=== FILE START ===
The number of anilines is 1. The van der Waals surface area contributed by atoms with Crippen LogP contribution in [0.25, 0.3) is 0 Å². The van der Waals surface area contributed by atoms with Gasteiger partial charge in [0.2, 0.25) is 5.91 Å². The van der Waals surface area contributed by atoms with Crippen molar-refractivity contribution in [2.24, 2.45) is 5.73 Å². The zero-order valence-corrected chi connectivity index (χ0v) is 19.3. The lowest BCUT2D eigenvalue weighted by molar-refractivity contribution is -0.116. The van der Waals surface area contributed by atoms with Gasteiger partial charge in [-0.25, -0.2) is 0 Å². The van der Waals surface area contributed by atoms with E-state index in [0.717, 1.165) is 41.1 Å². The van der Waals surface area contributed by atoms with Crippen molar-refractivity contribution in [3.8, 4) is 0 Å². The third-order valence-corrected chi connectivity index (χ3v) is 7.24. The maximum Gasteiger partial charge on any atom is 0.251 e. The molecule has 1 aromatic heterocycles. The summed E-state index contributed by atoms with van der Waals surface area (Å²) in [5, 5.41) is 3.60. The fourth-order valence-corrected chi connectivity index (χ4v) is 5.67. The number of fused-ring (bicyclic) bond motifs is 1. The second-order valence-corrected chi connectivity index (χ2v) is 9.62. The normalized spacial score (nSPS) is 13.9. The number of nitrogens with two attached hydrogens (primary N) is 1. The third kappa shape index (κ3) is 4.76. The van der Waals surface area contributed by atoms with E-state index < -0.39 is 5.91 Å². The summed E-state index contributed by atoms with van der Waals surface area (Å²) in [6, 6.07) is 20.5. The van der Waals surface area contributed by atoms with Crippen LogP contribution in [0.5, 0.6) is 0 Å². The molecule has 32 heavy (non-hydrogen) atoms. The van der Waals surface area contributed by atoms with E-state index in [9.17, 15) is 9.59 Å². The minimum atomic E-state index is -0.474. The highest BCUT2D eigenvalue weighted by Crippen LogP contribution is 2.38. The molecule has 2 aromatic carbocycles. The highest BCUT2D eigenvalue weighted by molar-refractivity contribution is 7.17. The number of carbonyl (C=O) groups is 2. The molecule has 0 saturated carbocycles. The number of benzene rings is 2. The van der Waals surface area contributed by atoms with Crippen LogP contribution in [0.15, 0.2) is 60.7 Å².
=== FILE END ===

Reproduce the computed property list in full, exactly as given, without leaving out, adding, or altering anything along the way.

The number of anilines is 1. The van der Waals surface area contributed by atoms with Crippen LogP contribution in [0.25, 0.3) is 0 Å². The van der Waals surface area contributed by atoms with Gasteiger partial charge in [0.2, 0.25) is 5.91 Å². The van der Waals surface area contributed by atoms with Crippen molar-refractivity contribution in [2.24, 2.45) is 5.73 Å². The zero-order valence-corrected chi connectivity index (χ0v) is 19.3. The lowest BCUT2D eigenvalue weighted by molar-refractivity contribution is -0.116. The van der Waals surface area contributed by atoms with Gasteiger partial charge in [-0.25, -0.2) is 0 Å². The van der Waals surface area contributed by atoms with E-state index in [0.717, 1.165) is 41.1 Å². The van der Waals surface area contributed by atoms with Crippen molar-refractivity contribution in [3.8, 4) is 0 Å². The third-order valence-corrected chi connectivity index (χ3v) is 7.24. The maximum Gasteiger partial charge on any atom is 0.251 e. The molecule has 1 aromatic heterocycles. The summed E-state index contributed by atoms with van der Waals surface area (Å²) in [5, 5.41) is 3.60. The fourth-order valence-corrected chi connectivity index (χ4v) is 5.67. The number of fused-ring (bicyclic) bond motifs is 1. The second-order valence-corrected chi connectivity index (χ2v) is 9.62. The normalized spacial score (nSPS) is 13.9. The number of nitrogens with two attached hydrogens (primary N) is 1. The third kappa shape index (κ3) is 4.76. The van der Waals surface area contributed by atoms with E-state index < -0.39 is 5.91 Å². The summed E-state index contributed by atoms with van der Waals surface area (Å²) in [6, 6.07) is 20.5. The van der Waals surface area contributed by atoms with Crippen LogP contribution in [0.5, 0.6) is 0 Å². The molecule has 32 heavy (non-hydrogen) atoms. The van der Waals surface area contributed by atoms with E-state index in [9.17, 15) is 9.59 Å². The minimum atomic E-state index is -0.474. The highest BCUT2D eigenvalue weighted by Crippen LogP contribution is 2.38. The molecule has 2 aromatic carbocycles. The highest BCUT2D eigenvalue weighted by molar-refractivity contribution is 7.17. The number of carbonyl (C=O) groups is 2. The molecule has 0 saturated carbocycles. The number of benzene rings is 2. The van der Waals surface area contributed by atoms with Crippen LogP contribution in [0.15, 0.2) is 60.7 Å².